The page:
Academic journal article Canadian Ethnic Studies Journal

Ethnic Ancestry, Culture, Identity, and Health: Using Ethnic Origin Data from the 2001 Canadian Census

Academic journal article Canadian Ethnic Studies Journal

Ethnic Ancestry, Culture, Identity, and Health: Using Ethnic Origin Data from the 2001 Canadian Census

Article excerpt


This analytic paper explores the use of ethnic origin census data in policy- and practice-relevant health research. It begins with a definition of key terms, outlines the importance of ethnicity and health research, and provides a summary overview of the existing research literature. This is followed by a review of the changing formulation and format of the "ethnic origin" question itself through time, and a consideration of the implications thereof for data usage. The paper next examines the use of ethnic origin data in health research, considers data linkages with various health status indicators, and explores linkages with other health-related surveys; it also outlines the use of ethnic origin information in health policy development, programme planning, and service delivery. The discussion then turns to an identification of core issues, the provision of concrete suggestions for addressing the conceptual and methodological challenges identified, and the presentation of key recommendations for future directions.

Ce document analytique scrute l'utilisation des donnees sur l'origine ethnique tirees du recensement de 2001 dans la recherche en sante pertinente sur le plan des politiques et des pratiques. L'auteure definit d'abord les termes cles, souligne l'importance de l'appartenance ethnique et de la recherche en sante pour la societe canadienne, et fait un survol des recherches dans le domaine. L'auteure examine ensuite brievement la formulation de la question sur l'origine ethnique, ainsi que son format et sa transformation au fil du temps, et elle se penche sur l'incidence de ces facteurs pour I'utilisation des donnees. Le document traite par la suite de l'utilisation des donnees dans la recherche sur la sante, aborde la question du couplage des donnees avec divers indicateurs de sante, et examine les liens avec d'autres sondages lies a la sante; il explique egalement l'utilisation des renseignements sur l'origine ethnique dans la recherche sur la sante, l'elaboration des politiques, la planification des programmes et la prestation de services. Le document cerne ensuite les enjeux fondamentaux et fournit plusieurs suggestions concretes pour resoudre les problemes conceptuels et methodologiques mentionnes ainsi que quelques recommandations cles pour les orientations futures.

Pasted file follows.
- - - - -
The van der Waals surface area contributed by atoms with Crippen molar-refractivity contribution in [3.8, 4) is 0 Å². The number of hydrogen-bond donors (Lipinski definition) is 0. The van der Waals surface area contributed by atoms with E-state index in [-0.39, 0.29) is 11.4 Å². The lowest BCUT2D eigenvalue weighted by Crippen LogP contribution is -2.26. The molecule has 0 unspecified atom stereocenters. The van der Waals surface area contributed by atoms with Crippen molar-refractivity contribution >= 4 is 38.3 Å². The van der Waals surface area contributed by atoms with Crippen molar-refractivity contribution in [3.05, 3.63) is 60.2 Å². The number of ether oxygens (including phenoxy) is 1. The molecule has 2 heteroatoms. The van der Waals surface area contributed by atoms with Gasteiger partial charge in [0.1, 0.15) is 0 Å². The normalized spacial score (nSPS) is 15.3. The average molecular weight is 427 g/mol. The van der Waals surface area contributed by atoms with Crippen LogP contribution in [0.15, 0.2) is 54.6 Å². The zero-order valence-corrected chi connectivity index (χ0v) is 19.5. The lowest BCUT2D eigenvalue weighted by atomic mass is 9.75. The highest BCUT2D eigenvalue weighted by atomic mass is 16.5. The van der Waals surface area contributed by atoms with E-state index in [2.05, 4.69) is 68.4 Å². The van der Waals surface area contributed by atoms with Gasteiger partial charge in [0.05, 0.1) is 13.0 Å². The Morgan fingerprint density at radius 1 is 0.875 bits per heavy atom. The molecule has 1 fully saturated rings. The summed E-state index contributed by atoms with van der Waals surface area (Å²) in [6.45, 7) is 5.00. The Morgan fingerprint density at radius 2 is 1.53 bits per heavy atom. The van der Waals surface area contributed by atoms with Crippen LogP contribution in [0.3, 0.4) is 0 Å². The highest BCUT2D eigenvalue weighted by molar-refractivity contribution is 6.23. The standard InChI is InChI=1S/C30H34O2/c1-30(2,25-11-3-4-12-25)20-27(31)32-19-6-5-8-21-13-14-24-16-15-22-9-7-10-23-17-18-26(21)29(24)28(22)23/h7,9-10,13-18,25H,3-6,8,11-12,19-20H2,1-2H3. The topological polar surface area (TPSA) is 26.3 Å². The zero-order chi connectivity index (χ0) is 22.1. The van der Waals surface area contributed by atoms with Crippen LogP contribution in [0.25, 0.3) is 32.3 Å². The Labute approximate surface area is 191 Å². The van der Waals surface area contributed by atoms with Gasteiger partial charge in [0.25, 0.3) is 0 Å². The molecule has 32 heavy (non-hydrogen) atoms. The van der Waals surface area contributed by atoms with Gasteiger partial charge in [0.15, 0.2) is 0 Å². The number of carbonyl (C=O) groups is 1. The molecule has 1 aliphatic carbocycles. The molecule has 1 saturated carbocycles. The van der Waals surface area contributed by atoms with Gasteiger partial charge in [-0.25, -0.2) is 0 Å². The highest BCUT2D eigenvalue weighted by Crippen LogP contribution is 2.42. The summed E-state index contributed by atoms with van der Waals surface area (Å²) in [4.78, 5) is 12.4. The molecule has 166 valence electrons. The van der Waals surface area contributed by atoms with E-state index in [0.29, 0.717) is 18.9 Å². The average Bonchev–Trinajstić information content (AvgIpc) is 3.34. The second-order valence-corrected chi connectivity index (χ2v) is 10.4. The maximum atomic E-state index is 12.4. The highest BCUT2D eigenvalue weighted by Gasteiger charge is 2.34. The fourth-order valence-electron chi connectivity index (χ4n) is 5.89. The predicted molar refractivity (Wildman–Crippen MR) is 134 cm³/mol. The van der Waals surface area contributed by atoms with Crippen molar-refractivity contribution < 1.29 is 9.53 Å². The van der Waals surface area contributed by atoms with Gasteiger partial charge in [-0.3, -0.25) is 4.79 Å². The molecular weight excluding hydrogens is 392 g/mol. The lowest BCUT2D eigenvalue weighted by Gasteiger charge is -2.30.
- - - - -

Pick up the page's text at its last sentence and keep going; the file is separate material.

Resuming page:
Research in the area of ethnicity and health is of growing strategic importance given Canada's rapidly increasing ethno-cultural diversity. Over the past four decades, Canada has undergone a fundamental demographic shift attributable largely to changing immigration trends. Since 1901 it has welcomed 13.4 million new immigrants, a number equivalent to 45% of its current population. In both the 1960s and 1970s, 1.4 million new immigrants arrived, with an additional 1.3 million newcomers admitted in the 1980s; this increased to 2.2 million immigrants between 1991 and 2000. According to Statistics Canada, "flows this high have not been seen since the beginning of the century" (2003:6).

Between 230,000 and 250,000 immigrants and refugees currently arrive in Canada each year. In 1957, the top ten immigrant source countries were all European; four decades later eight of the top ten were non-European (Kessel 1998) reflecting a major change in primary sending countries. Whereas prior to 1961, European borns made up 90% of all immigrants coming to Canada, between 1981 and 1991 they constituted only 25% of new immigrants (Badets 1993). In 1996 the top three regions of origin were Asia and the Pacific (51%), Europe and the United Kingdom (21%), followed by Africa and the Middle East (18%). Approximately 15% of new immigrants came from India, Pakistan, and Sri Lanka (Citizenship and Immigration Canada 1999), and 30% were from China, Korea, Taiwan, Hong Kong, and the Philippines. The more recent census indicates that 58% who arrived between 1991 and 2001 came from Asia (including the Middle East), 20% from Europe, 11% from the Caribbean and Central and South America, 8% from Africa, and 3% from the United States. …

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